News: 57% of Australians blame national infrastructure for potential cyber attacks: report

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57% of Australians blame national infrastructure for potential cyber attacks: report

To counter the threat, 46% of respondents believe the most effective measures is to train employees on how to recognise email threats.
57% of Australians blame national infrastructure for potential cyber attacks: report

Mimecast’s 2022 State of Ransomware Readiness report suggests that more than half of Australian cyber security professionals would feel personally responsible for a ransomware attack, with 3 out of 10 considering leaving their job in the next two years.

The report also said that 57% in Australia and 55% globally, have taken issue with the national infrastructure, believing that it will lead to a critical cyber attack.

The report also suggested that 57% australians personally feel responsible for the ransomware/malware attack if it happens in the Australian shore, a number which has risen 3% from 54% in last year.

Mimecast’s APAC Chief CTO Garrett O’Hara said, “Compounded by Australia’s cyber skills shortage and the number of cyberattacks occurring on our shores, it’s no wonder cyber security professionals are facing increasing stress and burnout."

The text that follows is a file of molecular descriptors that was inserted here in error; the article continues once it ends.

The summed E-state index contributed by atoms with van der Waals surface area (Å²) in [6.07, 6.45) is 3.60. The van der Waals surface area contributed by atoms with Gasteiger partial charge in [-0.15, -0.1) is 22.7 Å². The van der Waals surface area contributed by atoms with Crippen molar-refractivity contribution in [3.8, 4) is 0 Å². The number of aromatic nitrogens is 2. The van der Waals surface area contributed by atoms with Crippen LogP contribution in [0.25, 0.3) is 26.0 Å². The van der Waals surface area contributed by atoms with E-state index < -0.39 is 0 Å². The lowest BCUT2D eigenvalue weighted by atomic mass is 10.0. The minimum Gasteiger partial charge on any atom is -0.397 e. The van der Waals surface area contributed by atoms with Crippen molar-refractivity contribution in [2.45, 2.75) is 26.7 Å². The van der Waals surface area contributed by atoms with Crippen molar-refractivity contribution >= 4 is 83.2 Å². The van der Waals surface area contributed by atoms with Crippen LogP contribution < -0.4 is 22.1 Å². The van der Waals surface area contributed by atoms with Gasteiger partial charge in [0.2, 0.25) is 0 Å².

Interestingly, 46% of respondents believe the most effective measures to reduce ransomware attacks is to train employees on how to recognise email threats. This highlights the need for company-wide awareness and accountability.

The London-based company has worked with and supports Cybermindz, a global organisation supporting the mental health of cyber professionals, which has also helped in the creation of the survey, which saw 1,100 cybersecurity decision makers responding. 

Peter Coroneos, Founder, Cybermindz.org says: “These numbers validate what we are seeing globally as we talk to CISOs about the stresses of working in cyber. The factors that drive stress and burnout are well understood within cyber but poorly appreciated outside of it, largely because much of the work is unseen — that is, until a breach occurs, then invariably the cyber team is called to account. It’s an unforgiving, thankless role and one where mental health support has become a critical piece of sustaining our defenders. Our shared challenge is how quickly we can bring relief and restoration before more of our peers succumb to the pressure.

Other findings include:

  • 40% of organisations have experienced significant downtime because of ransomware attacks, up from 33% last year.
  • 30% say it would take 1-2 days to return to normal business after an attack. Yet 33% said they could only withhold 2-5 days before sustaining significant financial loss and reputational damage.
  • 41% of organisations have experienced a loss in revenue due to a ransomware attack in the last twelve months
  • 20% said the cost of an attack was between $50K – 100K
  • 53% are concerned that their cyber insurance will refuse to pay out for ransoms in the future. This shows that insurance is the safety net everything thinks it is – given the recent ruling around Lloyd’s in the UK and Chubb in Australia.
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Topics: Technology, #Cybersecurity, #Research

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